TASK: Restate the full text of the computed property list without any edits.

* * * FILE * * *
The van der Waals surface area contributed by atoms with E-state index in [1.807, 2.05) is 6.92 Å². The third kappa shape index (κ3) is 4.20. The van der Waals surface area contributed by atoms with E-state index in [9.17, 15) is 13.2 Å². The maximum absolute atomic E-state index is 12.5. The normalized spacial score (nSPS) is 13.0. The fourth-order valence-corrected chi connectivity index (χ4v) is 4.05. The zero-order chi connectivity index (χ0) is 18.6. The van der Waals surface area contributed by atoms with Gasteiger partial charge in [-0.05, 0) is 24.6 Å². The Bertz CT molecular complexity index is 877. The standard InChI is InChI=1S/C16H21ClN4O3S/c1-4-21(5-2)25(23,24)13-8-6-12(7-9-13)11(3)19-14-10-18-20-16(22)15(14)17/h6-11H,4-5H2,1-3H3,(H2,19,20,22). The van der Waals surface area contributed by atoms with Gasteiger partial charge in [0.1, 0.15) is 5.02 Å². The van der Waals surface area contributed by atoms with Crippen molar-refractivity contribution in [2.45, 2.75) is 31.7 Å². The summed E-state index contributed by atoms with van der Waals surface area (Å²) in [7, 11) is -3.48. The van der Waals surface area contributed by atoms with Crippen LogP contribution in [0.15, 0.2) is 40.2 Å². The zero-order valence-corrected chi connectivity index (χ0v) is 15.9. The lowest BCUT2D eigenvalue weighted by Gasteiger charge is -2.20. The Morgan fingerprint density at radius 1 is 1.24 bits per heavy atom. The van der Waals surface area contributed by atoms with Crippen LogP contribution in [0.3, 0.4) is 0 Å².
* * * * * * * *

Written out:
The van der Waals surface area contributed by atoms with E-state index in [1.807, 2.05) is 6.92 Å². The third kappa shape index (κ3) is 4.20. The van der Waals surface area contributed by atoms with E-state index in [9.17, 15) is 13.2 Å². The maximum absolute atomic E-state index is 12.5. The normalized spacial score (nSPS) is 13.0. The fourth-order valence-corrected chi connectivity index (χ4v) is 4.05. The zero-order chi connectivity index (χ0) is 18.6. The van der Waals surface area contributed by atoms with Gasteiger partial charge in [-0.05, 0) is 24.6 Å². The Bertz CT molecular complexity index is 877. The standard InChI is InChI=1S/C16H21ClN4O3S/c1-4-21(5-2)25(23,24)13-8-6-12(7-9-13)11(3)19-14-10-18-20-16(22)15(14)17/h6-11H,4-5H2,1-3H3,(H2,19,20,22). The van der Waals surface area contributed by atoms with Gasteiger partial charge in [0.1, 0.15) is 5.02 Å². The van der Waals surface area contributed by atoms with Crippen molar-refractivity contribution in [2.45, 2.75) is 31.7 Å². The summed E-state index contributed by atoms with van der Waals surface area (Å²) in [7, 11) is -3.48. The van der Waals surface area contributed by atoms with Crippen LogP contribution in [0.15, 0.2) is 40.2 Å². The zero-order valence-corrected chi connectivity index (χ0v) is 15.9. The lowest BCUT2D eigenvalue weighted by Gasteiger charge is -2.20. The Morgan fingerprint density at radius 1 is 1.24 bits per heavy atom. The van der Waals surface area contributed by atoms with Crippen LogP contribution in [0.3, 0.4) is 0 Å².